Wednesday, May 27, 2015

The lemonade-stand marketing lesson every indie author needs to read.

One sizzling summer day, my daughter decided to run a lemonade stand.  Maybe your kids did this too, once or twice?

She set up shop in front of our house.  She had a sign, a table, fresh cold lemonade (mmm, I’m making myself thirsty – it’s super-hot here as I write this!), and opened up for business.

And then… nobody came.

What did she do wrong?  She was certainly cute enough.  And the lemonade was sweetly tart, frozen and refreshing.

But we lived on a one-way street that didn’t get a lot of traffic.  People were driving past quickly and weren’t in a mood to buy lemonade.  She sold a couple to our neighbours, but really didn’t attract a lot of interest beyond the immediate area.

So the next time we thought about doing a lemonade stand, we did it at my mother’s place, a block away.  Not such a big difference, right?  But there were a few major factors that changed the game:
  • It was a two-way street, with a major road nearby
  • There were lots of bikes and joggers going past
  • It was close enough that our own neighbours could come there, too
  • It was down the street from a police station, so everyone was driving slowly and paid attention to the little girl with the lemonade stand.
Sales were much better at the second location!

The kids also did something else differently, by the way:  my daughter stayed with the lemonade stand while her brother rode around the neighbourhood on his bike drumming up business.
Smart marketing, right?

Maybe this seems obvious.  But trust me, it isn’t.  How do I know? 

I hang out in writing groups and forums online.  And every single day, I see writers on there trying to promote their work .  In some cases, this seems to be the ONLY marketing that they are doing for their book.  They go there ALL the time, posting and posting and posting their books, again and again and again.

These people are doing the online equivalent of what my daughter did – setting themselves up on a one-way street where nobody’s going to buy their lemonade.

How can you tell if you’re selling lemonade on a one-way street, to people who aren’t in a mood to buy?  Check out what's going on in the spot where you're setting up your "lemonade stand."
  • Are most of the people there writing their own books?
  • Is your marketing getting lost in the crowd?
  • Do you have to post and repost to get attention?
  • Are the majority of the topics there about writing itself?
Don’t get me wrong; these forums are important, and helpful.  But not for selling books. 
Online forums and writers groups are really useful for:
  • Asking questions if you’re new at the self-publishing game
  • Chatting about technicalities of publishing
  • Asking legal, copyright or other questions
  • Getting feedback about story ideas
  • Finding resources like contests (check this indie kids' book cover contest; it's free to enter!), writing courses and workshops, and editing services
But one thing they are NOT good for is… SELLING BOOKS.

To sell books, you have to go where readers are.  Or, since we write for kids, where their parents, teachers and librarians are hanging out.  Given that 90% of readers have never and will never write a book themselves… if you’re hanging around with other writers, you’re in the wrong place.

So where SHOULD you promote your books online?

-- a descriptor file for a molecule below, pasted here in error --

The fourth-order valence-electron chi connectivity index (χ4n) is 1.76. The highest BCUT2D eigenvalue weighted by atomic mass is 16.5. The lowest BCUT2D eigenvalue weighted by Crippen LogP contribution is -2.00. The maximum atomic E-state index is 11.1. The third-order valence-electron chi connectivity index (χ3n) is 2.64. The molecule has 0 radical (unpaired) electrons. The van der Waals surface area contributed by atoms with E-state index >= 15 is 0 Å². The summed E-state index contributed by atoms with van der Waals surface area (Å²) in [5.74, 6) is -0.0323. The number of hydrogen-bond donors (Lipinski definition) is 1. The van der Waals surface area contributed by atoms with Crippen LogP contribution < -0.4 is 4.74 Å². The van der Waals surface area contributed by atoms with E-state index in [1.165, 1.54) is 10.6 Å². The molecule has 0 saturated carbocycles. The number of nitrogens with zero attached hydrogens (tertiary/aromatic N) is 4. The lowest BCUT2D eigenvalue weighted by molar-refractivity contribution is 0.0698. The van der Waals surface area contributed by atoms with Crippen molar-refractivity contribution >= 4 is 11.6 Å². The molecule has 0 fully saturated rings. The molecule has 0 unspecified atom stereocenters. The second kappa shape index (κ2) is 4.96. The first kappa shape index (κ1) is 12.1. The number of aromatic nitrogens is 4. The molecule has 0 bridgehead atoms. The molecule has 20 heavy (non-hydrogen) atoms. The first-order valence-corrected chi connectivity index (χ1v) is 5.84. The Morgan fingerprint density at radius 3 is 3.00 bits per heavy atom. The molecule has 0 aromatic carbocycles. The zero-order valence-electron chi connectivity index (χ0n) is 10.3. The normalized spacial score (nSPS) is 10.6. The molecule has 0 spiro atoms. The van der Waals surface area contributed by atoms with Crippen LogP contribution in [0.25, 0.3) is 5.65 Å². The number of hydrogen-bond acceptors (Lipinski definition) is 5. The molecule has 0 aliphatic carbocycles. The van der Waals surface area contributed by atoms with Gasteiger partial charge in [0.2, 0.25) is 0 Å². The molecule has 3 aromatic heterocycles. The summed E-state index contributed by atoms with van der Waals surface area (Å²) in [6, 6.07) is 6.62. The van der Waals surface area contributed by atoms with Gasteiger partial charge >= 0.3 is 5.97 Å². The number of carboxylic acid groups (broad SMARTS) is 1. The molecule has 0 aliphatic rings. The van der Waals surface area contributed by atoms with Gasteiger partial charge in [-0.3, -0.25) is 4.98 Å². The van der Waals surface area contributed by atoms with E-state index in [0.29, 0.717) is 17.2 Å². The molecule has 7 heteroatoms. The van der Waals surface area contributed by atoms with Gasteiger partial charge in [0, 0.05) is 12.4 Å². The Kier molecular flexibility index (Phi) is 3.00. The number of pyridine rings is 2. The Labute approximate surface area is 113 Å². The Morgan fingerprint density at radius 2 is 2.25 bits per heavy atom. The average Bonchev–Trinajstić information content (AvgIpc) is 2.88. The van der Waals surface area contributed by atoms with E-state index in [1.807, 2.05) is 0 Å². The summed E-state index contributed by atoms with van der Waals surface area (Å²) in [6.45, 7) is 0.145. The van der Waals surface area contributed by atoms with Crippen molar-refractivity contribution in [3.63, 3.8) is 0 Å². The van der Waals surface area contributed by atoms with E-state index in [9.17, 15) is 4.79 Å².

That’s a great question.  I’d love to hear your ideas.  Maybe we can start a conversation.  Just drop me a line in the Comments section below. 

Now, if you’ll excuse me, I have to go make some lemonade…


  1. I've never been, because it's prohibitively far, but I hear teacher conferences, librarian conferences, and (if you have the right sort of book) homeschool associations are good places to go. Here's the question (yes, I could google it, but I'd have to sift through answers): where are these gatherings online?

    1. As a former homeschooler, I do occasionally tap into homeschool and educators' groups and forums etc that I enjoyed as a parent. However, I'm careful a) not to overdo it, and b) never to represent myself as a homeschooler. I try to be completely honest and up front and only share things that I think people will appreciate. For instance, for my "Now You Know" books about Jewish topics, I usually post it because I know there are lots of Christians looking for readings about Biblical festivals. Again, however... I usually share things once and explain the specific benefit. I try not to be spammy. :-)

  2. An online option is if you are friends with a teacher or former teacher and they have a large "friend" pool you could ask them to give your book a read and post their thoughts. Teachers will often befriend other teachers, school personnel and student's parents not to mention any regular parent/ grandparent/ aunt/ uncle/ etc. friends.

    1. I agree - teachers are SO important, and great influencers. Networking is all-important. Remember not to wear out your best contacts but save them for something you really feel is special, that they can genuinely help you with. Thanks for stopping by!

  3. I know some people donate a portion of their proceeds to charities and such. It seems like they could share that with the charity. Then the author's book could be shared and posted about by the charity and its supporters. For example, when an event is going to happen where the sponsor has promised a percentage to a local animal shelter, the animal shelter posts on its facebook page about the event a few times before it happens and then again on the day of to let animal lovers know. They usually post event follow ups too.

    1. A fantastic idea, especially if your book is centred around a particular topic, like adopting a shelter dog. If they love the message (and your art is good and heartwarming) you'll get SOooo much better traction. Thanks for sharing this tip!


As always, I love to hear from you.